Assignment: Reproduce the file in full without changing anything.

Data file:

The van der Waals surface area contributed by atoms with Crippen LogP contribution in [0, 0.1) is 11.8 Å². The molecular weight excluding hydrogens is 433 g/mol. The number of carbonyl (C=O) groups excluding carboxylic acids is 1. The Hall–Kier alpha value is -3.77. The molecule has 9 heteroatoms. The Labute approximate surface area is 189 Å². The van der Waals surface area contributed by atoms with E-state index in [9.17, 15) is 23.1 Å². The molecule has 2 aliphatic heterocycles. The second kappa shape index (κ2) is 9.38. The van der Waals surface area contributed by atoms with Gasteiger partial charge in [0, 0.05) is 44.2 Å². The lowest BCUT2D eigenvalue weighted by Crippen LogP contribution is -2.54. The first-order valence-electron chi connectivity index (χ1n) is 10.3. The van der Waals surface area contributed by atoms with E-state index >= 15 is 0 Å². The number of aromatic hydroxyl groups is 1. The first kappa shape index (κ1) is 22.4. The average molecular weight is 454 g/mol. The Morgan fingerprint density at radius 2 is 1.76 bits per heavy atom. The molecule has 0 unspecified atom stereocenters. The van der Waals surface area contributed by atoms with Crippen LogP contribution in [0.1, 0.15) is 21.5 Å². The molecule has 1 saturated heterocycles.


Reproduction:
The van der Waals surface area contributed by atoms with Crippen LogP contribution in [0, 0.1) is 11.8 Å². The molecular weight excluding hydrogens is 433 g/mol. The number of carbonyl (C=O) groups excluding carboxylic acids is 1. The Hall–Kier alpha value is -3.77. The molecule has 9 heteroatoms. The Labute approximate surface area is 189 Å². The van der Waals surface area contributed by atoms with E-state index in [9.17, 15) is 23.1 Å². The molecule has 2 aliphatic heterocycles. The second kappa shape index (κ2) is 9.38. The van der Waals surface area contributed by atoms with Gasteiger partial charge in [0, 0.05) is 44.2 Å². The lowest BCUT2D eigenvalue weighted by Crippen LogP contribution is -2.54. The first-order valence-electron chi connectivity index (χ1n) is 10.3. The van der Waals surface area contributed by atoms with E-state index >= 15 is 0 Å². The number of aromatic hydroxyl groups is 1. The first kappa shape index (κ1) is 22.4. The average molecular weight is 454 g/mol. The Morgan fingerprint density at radius 2 is 1.76 bits per heavy atom. The molecule has 0 unspecified atom stereocenters. The van der Waals surface area contributed by atoms with Crippen LogP contribution in [0.1, 0.15) is 21.5 Å². The molecule has 1 saturated heterocycles.